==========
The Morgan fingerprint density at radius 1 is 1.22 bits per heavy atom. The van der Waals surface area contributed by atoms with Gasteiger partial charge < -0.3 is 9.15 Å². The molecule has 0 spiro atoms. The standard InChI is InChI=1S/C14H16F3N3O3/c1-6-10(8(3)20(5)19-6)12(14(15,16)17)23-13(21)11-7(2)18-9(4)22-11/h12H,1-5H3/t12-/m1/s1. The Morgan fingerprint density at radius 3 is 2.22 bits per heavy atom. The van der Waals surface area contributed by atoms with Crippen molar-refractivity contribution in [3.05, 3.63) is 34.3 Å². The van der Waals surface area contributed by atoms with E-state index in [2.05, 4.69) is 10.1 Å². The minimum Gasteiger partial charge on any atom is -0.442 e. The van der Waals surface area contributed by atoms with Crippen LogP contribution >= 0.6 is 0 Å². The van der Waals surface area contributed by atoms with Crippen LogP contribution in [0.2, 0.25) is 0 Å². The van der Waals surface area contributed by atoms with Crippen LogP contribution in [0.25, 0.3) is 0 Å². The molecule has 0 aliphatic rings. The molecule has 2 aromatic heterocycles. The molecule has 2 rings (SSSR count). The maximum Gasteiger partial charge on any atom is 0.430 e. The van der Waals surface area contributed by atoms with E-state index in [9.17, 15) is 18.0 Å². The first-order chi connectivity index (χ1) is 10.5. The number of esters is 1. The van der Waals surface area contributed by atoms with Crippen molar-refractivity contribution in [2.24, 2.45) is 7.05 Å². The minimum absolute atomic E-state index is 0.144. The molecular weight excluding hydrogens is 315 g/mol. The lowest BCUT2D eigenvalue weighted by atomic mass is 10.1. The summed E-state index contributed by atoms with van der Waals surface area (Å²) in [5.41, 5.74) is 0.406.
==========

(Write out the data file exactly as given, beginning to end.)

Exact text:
The Morgan fingerprint density at radius 1 is 1.22 bits per heavy atom. The van der Waals surface area contributed by atoms with Gasteiger partial charge < -0.3 is 9.15 Å². The molecule has 0 spiro atoms. The standard InChI is InChI=1S/C14H16F3N3O3/c1-6-10(8(3)20(5)19-6)12(14(15,16)17)23-13(21)11-7(2)18-9(4)22-11/h12H,1-5H3/t12-/m1/s1. The Morgan fingerprint density at radius 3 is 2.22 bits per heavy atom. The van der Waals surface area contributed by atoms with Crippen molar-refractivity contribution in [3.05, 3.63) is 34.3 Å². The van der Waals surface area contributed by atoms with E-state index in [2.05, 4.69) is 10.1 Å². The minimum Gasteiger partial charge on any atom is -0.442 e. The van der Waals surface area contributed by atoms with Crippen LogP contribution >= 0.6 is 0 Å². The van der Waals surface area contributed by atoms with Crippen LogP contribution in [0.2, 0.25) is 0 Å². The van der Waals surface area contributed by atoms with Crippen LogP contribution in [0.25, 0.3) is 0 Å². The molecule has 0 aliphatic rings. The molecule has 2 aromatic heterocycles. The molecule has 2 rings (SSSR count). The maximum Gasteiger partial charge on any atom is 0.430 e. The van der Waals surface area contributed by atoms with E-state index in [9.17, 15) is 18.0 Å². The first-order chi connectivity index (χ1) is 10.5. The number of esters is 1. The van der Waals surface area contributed by atoms with Crippen molar-refractivity contribution in [2.24, 2.45) is 7.05 Å². The minimum absolute atomic E-state index is 0.144. The molecular weight excluding hydrogens is 315 g/mol. The lowest BCUT2D eigenvalue weighted by atomic mass is 10.1. The summed E-state index contributed by atoms with van der Waals surface area (Å²) in [5.41, 5.74) is 0.406.